June 08, 2017
Two Hampden-Sydney students have decided to put the College's "good men and good citizens" motto into action in an unconventional way—by launching a philanthropic business while maintaining full academic loads. Although many young entrepreneurs launch their first ventures while still in school, few take on such a risky and time-consuming project with the primary goal of raising money for charity. But Jacky Cheng '18 and Tanner Beck '18 did exactly that in the spring of their junior year. Inspired by their participation in College-sponsored mission trips and motivated by the philanthropic work of several H-SC alumni, Jacky and Tanner launched Pan, a clothing company "on a mission to eliminate illiteracy."
For Tanner, the emotional bond he formed two years ago with a young Haitian refugee, Ubi, on a Hampden-Sydney College trip to the Dominican Republic turned into a commitment to the child's education. He says, "I decided that the most significant thing I could do for Ubi's family was to pay for his school fees and books." Educating just one child wasn't enough, though. He returned from his second Beyond the Hill trip in January 2017 determined to make basic education a reality for even more children. "Ubi's parents were so incredibly thankful that their son could go to school. Their response made me realize that, in many parts of the world, education is not readily available, yet I believe it's the key to long-term impact."
Jacky's belief in the power of education to transform lives comes from his own personal experience. The son of Chinese immigrants, Jacky knows first-hand how valuable his educational opportunities are—opportunities that his parents and grandparents never had, but were determined to give him. "When my parents moved to America, they could barely speak English, but they worked hard to provide me with the best schooling and activities they could," Jacky recalls. "From a young age, I knew how much they valued education, and now I have the chance to be the first in my family to graduate from college." Now Jacky wants to use his own education to help others. He says, "Knowledge is so powerful; ultimately it's the tool that will give people opportunities and help communities create jobs."
Jacky and Tanner, both economics majors and members of the College Republicans, originally thought that law or public policy, rather than business, would be their avenue for making a positive change in the world. But a chance meeting last fall with H-SC alumnus Toby Usnik '85—well-known in the business world for his work at Christie's International, the New York Times Company, and American Express—changed Jacky's perspective. Usnik's passion for corporate philanthropy and social responsibility convinced Jacky that partnering a business with existing charities might be the fastest way to make an impact. Usnik was on campus to address students about purpose-driven careers, but when he talked with Tanner and Jacky, he found that "these young men were already practicing what I was preaching—defining their purpose and integrating it into their careers...and making the world a better place in doing so."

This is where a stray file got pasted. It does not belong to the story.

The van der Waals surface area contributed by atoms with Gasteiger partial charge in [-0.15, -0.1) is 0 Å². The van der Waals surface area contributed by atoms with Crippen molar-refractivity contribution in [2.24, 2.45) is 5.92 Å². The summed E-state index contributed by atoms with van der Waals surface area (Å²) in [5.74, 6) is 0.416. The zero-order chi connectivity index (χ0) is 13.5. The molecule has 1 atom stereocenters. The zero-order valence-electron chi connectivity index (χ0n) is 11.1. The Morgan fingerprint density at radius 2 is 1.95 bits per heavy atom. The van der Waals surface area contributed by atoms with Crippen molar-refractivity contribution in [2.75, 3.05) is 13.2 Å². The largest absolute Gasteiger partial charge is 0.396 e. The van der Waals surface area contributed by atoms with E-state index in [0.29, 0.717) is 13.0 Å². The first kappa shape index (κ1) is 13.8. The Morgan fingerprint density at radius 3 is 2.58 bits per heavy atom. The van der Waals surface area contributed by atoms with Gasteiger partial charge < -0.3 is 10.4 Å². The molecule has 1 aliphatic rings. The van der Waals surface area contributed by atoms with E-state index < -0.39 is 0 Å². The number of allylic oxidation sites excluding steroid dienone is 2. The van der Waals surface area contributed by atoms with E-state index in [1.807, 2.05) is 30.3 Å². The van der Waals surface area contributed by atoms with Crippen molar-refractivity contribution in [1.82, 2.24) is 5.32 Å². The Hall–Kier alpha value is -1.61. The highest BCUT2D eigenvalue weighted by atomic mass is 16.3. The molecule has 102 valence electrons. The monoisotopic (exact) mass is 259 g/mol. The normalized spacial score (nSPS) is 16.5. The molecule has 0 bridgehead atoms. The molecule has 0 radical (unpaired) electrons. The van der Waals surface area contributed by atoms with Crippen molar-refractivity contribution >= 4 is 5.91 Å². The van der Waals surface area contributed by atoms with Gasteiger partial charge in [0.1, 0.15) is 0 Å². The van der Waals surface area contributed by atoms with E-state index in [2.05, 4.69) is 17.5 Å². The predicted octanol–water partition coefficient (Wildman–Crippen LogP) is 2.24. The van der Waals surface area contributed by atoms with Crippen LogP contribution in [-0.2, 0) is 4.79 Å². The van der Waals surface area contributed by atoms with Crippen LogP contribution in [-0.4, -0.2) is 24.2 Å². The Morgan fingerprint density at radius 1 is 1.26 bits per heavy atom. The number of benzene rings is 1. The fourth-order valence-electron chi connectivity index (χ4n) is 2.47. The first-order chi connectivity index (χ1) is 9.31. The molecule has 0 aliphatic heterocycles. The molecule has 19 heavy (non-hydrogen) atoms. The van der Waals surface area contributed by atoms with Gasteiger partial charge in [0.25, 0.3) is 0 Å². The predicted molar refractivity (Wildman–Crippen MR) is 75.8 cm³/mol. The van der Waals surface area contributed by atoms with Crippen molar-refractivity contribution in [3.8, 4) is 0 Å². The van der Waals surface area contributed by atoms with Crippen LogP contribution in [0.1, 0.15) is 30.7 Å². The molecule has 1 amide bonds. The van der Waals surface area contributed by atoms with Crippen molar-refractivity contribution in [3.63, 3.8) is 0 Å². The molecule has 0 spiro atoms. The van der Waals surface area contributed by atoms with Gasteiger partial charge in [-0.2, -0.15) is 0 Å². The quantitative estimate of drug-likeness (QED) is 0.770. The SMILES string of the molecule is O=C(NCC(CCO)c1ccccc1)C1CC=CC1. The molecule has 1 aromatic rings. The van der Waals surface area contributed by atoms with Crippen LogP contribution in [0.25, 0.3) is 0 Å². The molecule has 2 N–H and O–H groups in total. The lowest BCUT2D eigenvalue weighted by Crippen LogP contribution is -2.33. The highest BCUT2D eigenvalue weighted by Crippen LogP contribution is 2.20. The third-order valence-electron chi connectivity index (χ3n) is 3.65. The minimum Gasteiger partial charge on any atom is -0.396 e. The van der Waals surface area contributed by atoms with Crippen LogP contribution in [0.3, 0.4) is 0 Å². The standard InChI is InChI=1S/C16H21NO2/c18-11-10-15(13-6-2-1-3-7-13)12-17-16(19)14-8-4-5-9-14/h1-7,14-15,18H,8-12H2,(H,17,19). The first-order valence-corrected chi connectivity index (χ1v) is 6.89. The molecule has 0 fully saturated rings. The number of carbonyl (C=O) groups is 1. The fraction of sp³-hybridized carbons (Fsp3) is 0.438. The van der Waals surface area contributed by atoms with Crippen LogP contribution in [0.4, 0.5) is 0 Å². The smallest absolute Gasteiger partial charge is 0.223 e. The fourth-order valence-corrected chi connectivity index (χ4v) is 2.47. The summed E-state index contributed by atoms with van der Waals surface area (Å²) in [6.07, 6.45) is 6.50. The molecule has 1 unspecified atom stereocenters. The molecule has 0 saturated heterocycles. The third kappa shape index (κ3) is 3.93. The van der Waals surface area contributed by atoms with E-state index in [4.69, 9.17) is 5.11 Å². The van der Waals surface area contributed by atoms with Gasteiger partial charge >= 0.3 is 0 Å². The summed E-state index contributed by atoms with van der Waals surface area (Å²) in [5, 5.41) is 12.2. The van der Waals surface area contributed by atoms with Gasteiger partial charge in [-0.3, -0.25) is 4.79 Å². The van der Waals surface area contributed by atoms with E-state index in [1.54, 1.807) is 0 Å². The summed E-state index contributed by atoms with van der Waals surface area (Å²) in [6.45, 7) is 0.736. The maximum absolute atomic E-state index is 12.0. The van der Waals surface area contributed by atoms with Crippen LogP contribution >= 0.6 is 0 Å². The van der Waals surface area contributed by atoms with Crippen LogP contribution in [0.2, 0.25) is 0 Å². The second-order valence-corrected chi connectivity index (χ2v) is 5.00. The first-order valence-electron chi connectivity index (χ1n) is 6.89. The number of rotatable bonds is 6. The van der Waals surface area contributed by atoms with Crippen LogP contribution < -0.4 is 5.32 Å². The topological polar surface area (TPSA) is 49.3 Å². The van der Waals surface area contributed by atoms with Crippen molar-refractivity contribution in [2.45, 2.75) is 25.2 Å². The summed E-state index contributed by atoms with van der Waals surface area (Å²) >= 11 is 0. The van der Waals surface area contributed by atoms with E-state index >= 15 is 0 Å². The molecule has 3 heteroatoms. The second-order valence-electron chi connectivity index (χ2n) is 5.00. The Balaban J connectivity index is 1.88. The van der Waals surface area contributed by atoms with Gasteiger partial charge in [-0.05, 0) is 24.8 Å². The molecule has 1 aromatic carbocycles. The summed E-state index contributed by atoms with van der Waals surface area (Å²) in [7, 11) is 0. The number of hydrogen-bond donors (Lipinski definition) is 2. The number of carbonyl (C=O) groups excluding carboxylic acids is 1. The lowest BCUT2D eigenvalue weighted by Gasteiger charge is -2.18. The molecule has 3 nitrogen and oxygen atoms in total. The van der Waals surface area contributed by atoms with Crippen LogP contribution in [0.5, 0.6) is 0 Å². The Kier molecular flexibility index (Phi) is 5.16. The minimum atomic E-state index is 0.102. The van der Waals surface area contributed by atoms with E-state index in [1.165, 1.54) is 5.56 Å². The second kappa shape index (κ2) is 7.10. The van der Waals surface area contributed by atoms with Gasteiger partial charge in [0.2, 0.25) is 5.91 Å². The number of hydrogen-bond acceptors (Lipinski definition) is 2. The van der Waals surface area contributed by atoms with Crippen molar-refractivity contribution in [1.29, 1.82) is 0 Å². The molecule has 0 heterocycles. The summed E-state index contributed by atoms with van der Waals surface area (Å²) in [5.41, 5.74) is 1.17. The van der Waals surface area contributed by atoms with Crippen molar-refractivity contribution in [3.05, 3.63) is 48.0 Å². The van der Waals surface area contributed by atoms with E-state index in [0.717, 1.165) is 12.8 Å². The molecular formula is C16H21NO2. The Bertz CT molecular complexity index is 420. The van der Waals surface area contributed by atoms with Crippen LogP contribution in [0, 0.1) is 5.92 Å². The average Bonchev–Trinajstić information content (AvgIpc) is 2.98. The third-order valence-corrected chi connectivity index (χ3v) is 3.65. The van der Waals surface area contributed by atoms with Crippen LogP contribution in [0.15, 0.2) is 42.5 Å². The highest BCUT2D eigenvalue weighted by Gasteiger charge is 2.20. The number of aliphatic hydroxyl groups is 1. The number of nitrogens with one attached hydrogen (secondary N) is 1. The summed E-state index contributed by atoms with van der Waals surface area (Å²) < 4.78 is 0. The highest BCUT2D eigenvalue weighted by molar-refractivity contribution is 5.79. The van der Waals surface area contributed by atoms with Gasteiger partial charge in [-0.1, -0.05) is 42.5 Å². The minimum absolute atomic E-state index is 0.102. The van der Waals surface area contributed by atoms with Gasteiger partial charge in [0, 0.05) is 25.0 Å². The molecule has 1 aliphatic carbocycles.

In May, after further mentorship from Hampden-Sydney alumni and faculty, the two students launched a month-long Kickstarter Campaign to fund Pan, a socially responsible clothing company that donates five textbooks for every item of clothing it sells. They've also formed a partnership with Hope for Haiti, a well-established charity that already has an active book program and staffs 24 schools on the island.
While both students admit that starting a business from scratch is far more work than they ever imagined, they feel that, at this stage in life, they have very little to lose. Preparing to launch the business just two weeks before final exams, Tanner noted, "There's no better time to do this than now. Of course, the time management has been difficult, since we both spend about four hours a day working on the business on top of our academic work, but we've learned so much about the world beyond the classroom." They hope the business will grow quickly, but Jacky says, "I don't think success is measured in profit, but in finding purpose and fulfillment. We've found something meaningful in our lives and we've decided to pursue it."